There are nearly a billion people in China who are learning English. It's got one of the fastest growing economies in the world and it's got a very, very large middle class who are now sending their children to learn English. So, even if the Chinese government were to introduce more regulations on training centers or TEFL in general in China, that demand for learning English isn't going to go away. A lot of parents in China want their children to learn English and maybe go to university in America or the UK. English is the global common second language that people use to communicate, so that demand is always going to be there. And I personally think it would be a little bit reckless of the Chinese government to completely try and get rid of training centers in the TEFL market. Because it is a big part of the teaching system over there, it's a big part of the economy.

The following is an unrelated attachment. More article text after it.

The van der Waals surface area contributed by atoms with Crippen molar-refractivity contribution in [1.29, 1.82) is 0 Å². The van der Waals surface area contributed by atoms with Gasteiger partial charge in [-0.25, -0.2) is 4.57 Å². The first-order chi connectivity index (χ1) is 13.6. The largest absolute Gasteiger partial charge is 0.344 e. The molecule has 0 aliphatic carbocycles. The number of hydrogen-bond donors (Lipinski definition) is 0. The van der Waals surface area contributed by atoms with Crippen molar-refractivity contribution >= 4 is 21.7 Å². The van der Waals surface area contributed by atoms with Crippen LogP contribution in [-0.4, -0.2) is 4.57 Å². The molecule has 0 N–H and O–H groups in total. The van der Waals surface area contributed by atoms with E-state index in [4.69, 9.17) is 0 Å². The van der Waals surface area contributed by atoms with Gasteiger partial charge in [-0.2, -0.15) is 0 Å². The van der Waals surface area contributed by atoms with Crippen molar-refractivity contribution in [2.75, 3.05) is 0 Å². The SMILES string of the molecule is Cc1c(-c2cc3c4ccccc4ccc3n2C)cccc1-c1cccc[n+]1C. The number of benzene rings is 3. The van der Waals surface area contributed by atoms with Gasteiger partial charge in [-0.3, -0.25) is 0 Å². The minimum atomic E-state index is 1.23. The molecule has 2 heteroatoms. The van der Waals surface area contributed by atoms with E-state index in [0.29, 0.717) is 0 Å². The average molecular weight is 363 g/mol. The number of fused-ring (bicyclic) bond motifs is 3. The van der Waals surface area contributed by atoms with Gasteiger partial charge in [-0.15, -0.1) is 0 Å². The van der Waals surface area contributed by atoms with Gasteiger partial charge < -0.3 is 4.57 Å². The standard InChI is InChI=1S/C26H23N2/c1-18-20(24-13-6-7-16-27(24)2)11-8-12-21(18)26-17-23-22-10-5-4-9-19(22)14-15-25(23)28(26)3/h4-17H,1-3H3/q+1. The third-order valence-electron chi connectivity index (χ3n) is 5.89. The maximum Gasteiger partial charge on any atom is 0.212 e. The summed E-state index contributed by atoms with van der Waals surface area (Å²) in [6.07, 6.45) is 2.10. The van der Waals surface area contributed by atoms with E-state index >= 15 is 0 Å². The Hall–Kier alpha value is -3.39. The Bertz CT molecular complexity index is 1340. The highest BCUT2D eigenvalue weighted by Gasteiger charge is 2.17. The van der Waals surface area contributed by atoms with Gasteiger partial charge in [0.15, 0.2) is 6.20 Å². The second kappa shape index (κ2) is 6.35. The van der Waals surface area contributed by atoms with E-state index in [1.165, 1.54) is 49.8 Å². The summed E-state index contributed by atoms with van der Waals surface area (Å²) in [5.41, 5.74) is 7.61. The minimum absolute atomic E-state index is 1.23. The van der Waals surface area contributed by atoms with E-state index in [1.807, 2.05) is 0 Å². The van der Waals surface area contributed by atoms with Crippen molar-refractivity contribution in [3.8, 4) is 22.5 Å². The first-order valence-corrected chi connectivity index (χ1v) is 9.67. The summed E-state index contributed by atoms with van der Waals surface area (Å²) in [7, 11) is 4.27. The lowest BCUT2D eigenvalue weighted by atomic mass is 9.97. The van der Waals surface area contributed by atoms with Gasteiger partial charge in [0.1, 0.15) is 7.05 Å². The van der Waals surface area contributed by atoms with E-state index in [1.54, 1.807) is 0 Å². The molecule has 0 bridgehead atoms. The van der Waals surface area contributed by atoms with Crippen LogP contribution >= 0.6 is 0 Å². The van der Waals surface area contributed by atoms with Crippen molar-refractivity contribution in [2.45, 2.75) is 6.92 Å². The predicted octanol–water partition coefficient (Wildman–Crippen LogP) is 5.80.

So, yeah, I personally think things are stabilizing. I'm not just saying that as a recruiter who wants to send teachers to China. Like if I didn't think things were stabilizing, I'd be focusing more on South Korea and other countries, but I still think China is the place to go and teach. Teachers can earn the most money there, experience an amazing culture, integrate with amazing local people, gain some great teaching experience with opportunities to progress their career whilst they're over there. And yeah, that's kind of my prediction. Like I say, don't don't hold me to it too much.

One thing I did just want to touch on as well is what would be the best way for teachers to progress their career whilst in China. So, if someone maybe doesn't have an official teaching license but they see teaching as a future career, what can they do when they're in China? Do they have to stick at a training center? Is there any way they can get to an international school? There is, and I'm going to break that down now.